The West Midlands Combined Authority (WMCA) has developed a modern-day initiative to inspire and encourage ‘good design’ across the West Midlands. We examine how the charter could influence how placemaking is viewed across the UK as a result.

‘Placemaking’ is a term that is commonly known and frequently heard in the property industry, but is often misunderstood amongst the public. The people-centred approach to the planning, design and management of public spaces is meant to empower communities to create areas that are prosperous and sustainable for those who use them.

However, through poor consultations and designs that are not perceived to be created for everyone, placemaking proposals have sometimes been presented poorly, leading to criticism towards key decision-makers. These incidents have fueled hostility towards the plans and led to a lack of support in local areas for new schemes.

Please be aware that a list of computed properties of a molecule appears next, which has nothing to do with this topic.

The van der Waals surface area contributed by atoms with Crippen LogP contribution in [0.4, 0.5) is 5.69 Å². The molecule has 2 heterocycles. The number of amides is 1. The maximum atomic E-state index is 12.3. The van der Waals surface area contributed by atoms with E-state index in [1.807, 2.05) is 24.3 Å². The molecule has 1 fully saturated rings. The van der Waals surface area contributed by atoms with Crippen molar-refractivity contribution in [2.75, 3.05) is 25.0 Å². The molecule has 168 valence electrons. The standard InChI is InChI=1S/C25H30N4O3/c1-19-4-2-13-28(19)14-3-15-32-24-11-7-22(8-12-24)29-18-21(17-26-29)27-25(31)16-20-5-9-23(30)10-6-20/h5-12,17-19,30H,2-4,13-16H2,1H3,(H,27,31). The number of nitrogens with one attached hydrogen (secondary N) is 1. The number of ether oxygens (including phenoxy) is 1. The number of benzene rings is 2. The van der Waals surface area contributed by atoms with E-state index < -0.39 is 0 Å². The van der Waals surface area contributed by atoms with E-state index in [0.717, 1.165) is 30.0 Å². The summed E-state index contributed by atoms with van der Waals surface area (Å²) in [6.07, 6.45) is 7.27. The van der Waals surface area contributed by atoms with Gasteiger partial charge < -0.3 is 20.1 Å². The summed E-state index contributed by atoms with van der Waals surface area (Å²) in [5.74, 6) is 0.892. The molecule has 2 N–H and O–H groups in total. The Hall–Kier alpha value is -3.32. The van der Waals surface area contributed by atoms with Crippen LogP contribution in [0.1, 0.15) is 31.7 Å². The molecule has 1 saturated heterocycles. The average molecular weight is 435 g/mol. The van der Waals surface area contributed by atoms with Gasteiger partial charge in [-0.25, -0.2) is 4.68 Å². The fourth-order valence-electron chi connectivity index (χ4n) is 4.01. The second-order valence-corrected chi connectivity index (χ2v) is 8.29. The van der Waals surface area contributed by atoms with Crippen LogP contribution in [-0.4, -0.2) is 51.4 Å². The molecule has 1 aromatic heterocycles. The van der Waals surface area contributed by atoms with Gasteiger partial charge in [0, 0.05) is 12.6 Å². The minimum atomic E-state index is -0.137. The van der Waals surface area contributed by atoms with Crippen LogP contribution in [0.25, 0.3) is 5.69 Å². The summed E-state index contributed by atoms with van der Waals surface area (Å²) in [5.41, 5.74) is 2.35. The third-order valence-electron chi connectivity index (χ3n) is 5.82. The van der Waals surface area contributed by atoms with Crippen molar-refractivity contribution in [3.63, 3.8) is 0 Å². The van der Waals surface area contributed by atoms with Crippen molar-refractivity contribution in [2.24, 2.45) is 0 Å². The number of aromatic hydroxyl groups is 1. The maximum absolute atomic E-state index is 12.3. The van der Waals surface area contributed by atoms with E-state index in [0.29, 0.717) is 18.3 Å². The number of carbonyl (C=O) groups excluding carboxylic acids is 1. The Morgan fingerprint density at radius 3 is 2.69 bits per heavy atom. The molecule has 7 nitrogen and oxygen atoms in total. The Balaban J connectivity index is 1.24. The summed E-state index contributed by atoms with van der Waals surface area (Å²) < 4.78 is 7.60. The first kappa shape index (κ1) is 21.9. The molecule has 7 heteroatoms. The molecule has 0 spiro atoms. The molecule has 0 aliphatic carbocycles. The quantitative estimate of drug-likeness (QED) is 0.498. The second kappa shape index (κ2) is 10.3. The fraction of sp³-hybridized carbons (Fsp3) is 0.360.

Combatting this, the unique design charter led by the WMCA is an initiative that could change how placemaking is viewed in the UK, bringing real substance to something that has become convoluted.

The charter shows a commitment to creativity within the West Midlands, based on six key themes:

  • Character
  • Connectivity and Mobility
  • Future Readiness
  • Health and Wellbeing
  • Engagement and Stewardship
  • Delivery

For communities, the aim is to future-proof developments in order to deliver inclusive growth for everyone, providing a sense of regional identity. For local planning authorities, it provides an extra tool to secure good urban design and high quality development.

Although the charter is not statutory, the plans have been backed by Homes England. With such an influential public body onboard, it is likely that other regions will adopt a similar initiative inspiring other authorities to implement change when designing placemaking schemes and leading to a genuine transformation in the way placemaking is viewed.

The question now is who should ultimately determine the benchmark for how the design charter will be judged? Will it be the WMCA, designers, developers or local authorities? Whilst they undoubtedly will have a role to play, it will be the communities that the charter is designed for who will be the real driving force behind its ultimate success or failure.